Directing Senate Legal Counsel to Bring a Civil Actionby Senator Amy Klobuchar
Posted on 2016-03-17
KLOBUCHAR. Mr. President, I want to thank Senator McCain for his
work. I started to work on some of these backpage issues in conjunction
with Senator McCain's wife Cindy McCain, as well as with Senator
Heitkamp. We took a trip to Mexico focusing on the trafficking going on
across the border with that country.
I want to thank Senators Portman and McCaskill for leadership on this really important resolution. Just last year, five St. Paul residents were charged with running a multistate sex trafficking ring. One of the alleged victims was 16. Those underage girls were being advertised on backpage, and the ads were placed in Minnesota, Wisconsin, Iowa, Georgia, Ohio, Kentucky, and Illinois.
In Southwest Minnesota, an operation involving backpage resulted in charges against 48 men around the towns of New Ulm and Mankato, the town my husband grew up in. These cases prove that sex trafficking isn't just happening in some faraway place. It is happening right now in the United States of America. It is happening in our own neighborhoods. It is happening in oil patches in North Dakota. It is happening in Cleveland, and it is happening in St. Paul. These are real stories with real people.
In 2014 I spoke to the trafficking advocacy group Polaris when they released their State-by-State rankings of efforts to fight human trafficking. They said then: The scope and scale of human trafficking within the United States presents a daunting challenge to policymakers, service providers, law enforcement, and advocates. Originally, human trafficking was thought to be more of a problem in other countries, but now it is known to be happening in our backyards. It is estimated that there are hundreds of thousands of victims of sex and labor trafficking inside our borders.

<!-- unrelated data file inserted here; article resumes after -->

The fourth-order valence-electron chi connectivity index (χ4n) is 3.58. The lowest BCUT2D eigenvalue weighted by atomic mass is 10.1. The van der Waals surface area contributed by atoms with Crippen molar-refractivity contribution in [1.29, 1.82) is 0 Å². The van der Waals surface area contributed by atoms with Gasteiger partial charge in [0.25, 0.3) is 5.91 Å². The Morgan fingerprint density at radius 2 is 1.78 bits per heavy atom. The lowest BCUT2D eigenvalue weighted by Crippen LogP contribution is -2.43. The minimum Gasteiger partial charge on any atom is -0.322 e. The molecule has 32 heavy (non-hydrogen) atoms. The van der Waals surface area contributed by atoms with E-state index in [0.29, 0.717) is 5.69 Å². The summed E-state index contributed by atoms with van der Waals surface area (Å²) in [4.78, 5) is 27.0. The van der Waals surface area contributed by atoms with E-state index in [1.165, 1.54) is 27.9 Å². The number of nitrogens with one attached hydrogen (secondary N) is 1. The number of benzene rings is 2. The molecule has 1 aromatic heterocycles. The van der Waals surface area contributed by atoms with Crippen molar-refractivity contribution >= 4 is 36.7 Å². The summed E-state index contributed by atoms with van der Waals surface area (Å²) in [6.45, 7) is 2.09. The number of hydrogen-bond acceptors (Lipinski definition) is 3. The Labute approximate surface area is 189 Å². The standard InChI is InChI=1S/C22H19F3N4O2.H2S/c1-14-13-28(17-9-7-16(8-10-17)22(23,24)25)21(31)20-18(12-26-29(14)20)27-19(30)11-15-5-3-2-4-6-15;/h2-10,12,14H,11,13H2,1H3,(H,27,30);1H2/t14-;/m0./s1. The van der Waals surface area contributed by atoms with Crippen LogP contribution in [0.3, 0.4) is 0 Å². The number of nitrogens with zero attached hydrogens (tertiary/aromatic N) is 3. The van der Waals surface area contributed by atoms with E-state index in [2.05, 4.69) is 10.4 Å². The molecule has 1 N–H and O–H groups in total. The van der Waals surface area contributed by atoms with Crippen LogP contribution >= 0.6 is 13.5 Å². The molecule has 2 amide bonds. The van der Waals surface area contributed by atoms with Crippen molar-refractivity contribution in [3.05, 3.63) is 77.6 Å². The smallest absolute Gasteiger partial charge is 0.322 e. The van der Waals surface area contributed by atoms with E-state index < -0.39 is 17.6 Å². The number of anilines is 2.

We have learned more about human trafficking through the advocacy and dedication, as I mentioned, of our friend Cindy McCain and her work at the McCain Institute. Their 2014 report actually focuses specifically on this advertising.
When I was a prosecutor for 8 years, yes, we had trafficking--of course, we did--and, yes, we had child pornography, but I would say we didn't see this tsunami of advertising that we see now. Why? The Internet has made it easier. We love the Internet. It has allowed us to communicate in ways, but it has expanded demand for sex trafficking victims because of the fact that it is easier to do than it used to be.
What the McCain report shows is that the availability of potential victims of domestic minor sex trafficking exceeded researcher expectations, with no less than 38 different Web sites advertising victims who showed indications of being juvenile sex trafficking victims, with at least 4 Web sites providing customer feedback and soliciting recommendations of victims of sex trafficking.
The McCain report went on to say: ``In Phoenix, during 10 days of ad screening, 34 ads were identified as possibly depicting minor victims with duplicate ads resulting in 81 distinct tips of domestic minor sex trafficking.'' Last year we successfully passed the Justice for Victims of Trafficking Act that Senator Cornyn and I led. We are making good progress in implementing this bill. Senator Cornyn and I met recently with Attorney General Lynch. They are working hard. Ongoing work not only includes this resolution and is the focus on the advertising of illegal sex trafficking but also partnering with the private sector.
Senator Warner and I have introduced the Stop Trafficking on Planes Act or the STOP Act, which is built on the work of the industry to train flight attendants and train people on the planes to find the victims. I note this investigation led by the Permanent Subcommittee on Investigations is a bipartisan attempt to address a serious issue. I urge my colleagues to join me in supporting S. Res. 377. This is just one element of this fight against sex trafficking, but it is an important one because people should not be allowed to violate the Senate rules, they shouldn't be allowed to skirt hearings, and they shouldn't be allowed to get away with this kind of behavior. Backpage and others of its ilk are not just a vehicle for advertising this crime, they are actually a vehicle for expanding this crime and hurting more people.
I appreciate the work of Senator Portman and Senator McCaskill.
The PRESIDING OFFICER. The Senator from Ohio.